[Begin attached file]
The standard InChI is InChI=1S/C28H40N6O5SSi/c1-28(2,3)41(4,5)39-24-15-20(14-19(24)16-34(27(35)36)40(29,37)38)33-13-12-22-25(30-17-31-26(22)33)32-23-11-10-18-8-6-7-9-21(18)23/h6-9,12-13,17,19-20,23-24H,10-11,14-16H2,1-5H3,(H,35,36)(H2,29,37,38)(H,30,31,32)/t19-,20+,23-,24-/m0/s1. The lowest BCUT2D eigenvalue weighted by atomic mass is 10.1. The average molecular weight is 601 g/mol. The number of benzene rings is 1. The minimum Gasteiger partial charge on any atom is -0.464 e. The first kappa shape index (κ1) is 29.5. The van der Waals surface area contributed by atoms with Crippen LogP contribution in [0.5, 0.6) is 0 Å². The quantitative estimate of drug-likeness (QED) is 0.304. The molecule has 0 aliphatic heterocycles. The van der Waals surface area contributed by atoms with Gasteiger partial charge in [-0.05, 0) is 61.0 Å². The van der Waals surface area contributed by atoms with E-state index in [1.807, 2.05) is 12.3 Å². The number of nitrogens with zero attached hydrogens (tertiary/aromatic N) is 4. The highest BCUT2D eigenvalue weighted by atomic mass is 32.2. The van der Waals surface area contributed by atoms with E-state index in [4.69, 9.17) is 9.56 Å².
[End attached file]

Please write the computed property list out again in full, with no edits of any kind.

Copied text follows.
The standard InChI is InChI=1S/C28H40N6O5SSi/c1-28(2,3)41(4,5)39-24-15-20(14-19(24)16-34(27(35)36)40(29,37)38)33-13-12-22-25(30-17-31-26(22)33)32-23-11-10-18-8-6-7-9-21(18)23/h6-9,12-13,17,19-20,23-24H,10-11,14-16H2,1-5H3,(H,35,36)(H2,29,37,38)(H,30,31,32)/t19-,20+,23-,24-/m0/s1. The lowest BCUT2D eigenvalue weighted by atomic mass is 10.1. The average molecular weight is 601 g/mol. The number of benzene rings is 1. The minimum Gasteiger partial charge on any atom is -0.464 e. The first kappa shape index (κ1) is 29.5. The van der Waals surface area contributed by atoms with Crippen LogP contribution in [0.5, 0.6) is 0 Å². The quantitative estimate of drug-likeness (QED) is 0.304. The molecule has 0 aliphatic heterocycles. The van der Waals surface area contributed by atoms with Gasteiger partial charge in [-0.05, 0) is 61.0 Å². The van der Waals surface area contributed by atoms with E-state index in [1.807, 2.05) is 12.3 Å². The number of nitrogens with zero attached hydrogens (tertiary/aromatic N) is 4. The highest BCUT2D eigenvalue weighted by atomic mass is 32.2. The van der Waals surface area contributed by atoms with E-state index in [4.69, 9.17) is 9.56 Å².